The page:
Luther and the Girls: Religious Denomination and the Female Education Gap in Nineteenth-century Prussia
Sascha Becker () and
Ludger Woessmann ()
Scandinavian Journal of Economics, 2008, vol. 110, issue 4, 777-805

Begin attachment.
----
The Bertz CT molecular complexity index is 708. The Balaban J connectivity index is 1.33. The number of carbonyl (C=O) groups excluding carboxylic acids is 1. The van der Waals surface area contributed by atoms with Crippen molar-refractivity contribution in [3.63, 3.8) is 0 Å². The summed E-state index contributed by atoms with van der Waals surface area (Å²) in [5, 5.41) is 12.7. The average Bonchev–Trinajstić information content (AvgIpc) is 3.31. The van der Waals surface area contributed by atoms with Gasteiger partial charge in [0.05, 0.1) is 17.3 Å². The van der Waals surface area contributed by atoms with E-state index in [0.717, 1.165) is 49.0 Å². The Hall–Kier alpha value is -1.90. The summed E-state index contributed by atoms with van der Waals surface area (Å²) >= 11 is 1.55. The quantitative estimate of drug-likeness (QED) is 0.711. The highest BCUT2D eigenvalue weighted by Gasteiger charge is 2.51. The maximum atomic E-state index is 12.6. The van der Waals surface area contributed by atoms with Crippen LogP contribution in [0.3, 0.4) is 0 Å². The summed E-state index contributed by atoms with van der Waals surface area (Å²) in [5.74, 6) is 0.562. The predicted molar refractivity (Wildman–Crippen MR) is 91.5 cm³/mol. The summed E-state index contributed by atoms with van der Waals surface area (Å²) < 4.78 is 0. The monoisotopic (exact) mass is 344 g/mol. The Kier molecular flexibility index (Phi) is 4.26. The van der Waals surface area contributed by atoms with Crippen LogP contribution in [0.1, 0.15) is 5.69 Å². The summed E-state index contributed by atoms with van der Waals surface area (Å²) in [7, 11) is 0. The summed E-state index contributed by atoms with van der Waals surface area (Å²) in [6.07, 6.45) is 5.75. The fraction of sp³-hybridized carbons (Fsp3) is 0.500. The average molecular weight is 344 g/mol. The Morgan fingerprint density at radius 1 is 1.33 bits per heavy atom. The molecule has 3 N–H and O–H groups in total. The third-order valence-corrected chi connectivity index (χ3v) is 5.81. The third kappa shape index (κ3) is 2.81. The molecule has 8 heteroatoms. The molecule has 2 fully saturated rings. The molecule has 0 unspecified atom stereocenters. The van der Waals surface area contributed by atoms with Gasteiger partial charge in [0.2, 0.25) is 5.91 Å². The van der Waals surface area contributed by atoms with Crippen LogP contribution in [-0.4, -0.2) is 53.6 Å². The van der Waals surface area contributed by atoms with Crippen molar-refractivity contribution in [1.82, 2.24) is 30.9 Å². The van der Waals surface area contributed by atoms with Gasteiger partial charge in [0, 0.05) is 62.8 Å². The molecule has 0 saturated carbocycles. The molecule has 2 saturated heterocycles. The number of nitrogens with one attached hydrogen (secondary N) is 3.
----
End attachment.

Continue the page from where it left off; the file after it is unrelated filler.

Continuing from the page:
Martin Luther urged each town to have a girls' school so that girls would learn to read the Gospel, thereby evoking a surge of building girls' schools in Protestant areas. Using county- and town-level data from the first Prussian census of 1816, we show that a larger share of Protestants decreased the gender gap in basic education. This result holds when using only the exogenous variation in Protestantism due to a county's or town's distance to Wittenberg, the birthplace of the Reformation. Similar results are found for the gender gap in literacy among the adult population in 1871. Copyright © The editors of the "Scandinavian Journal of Economics" 2008 .
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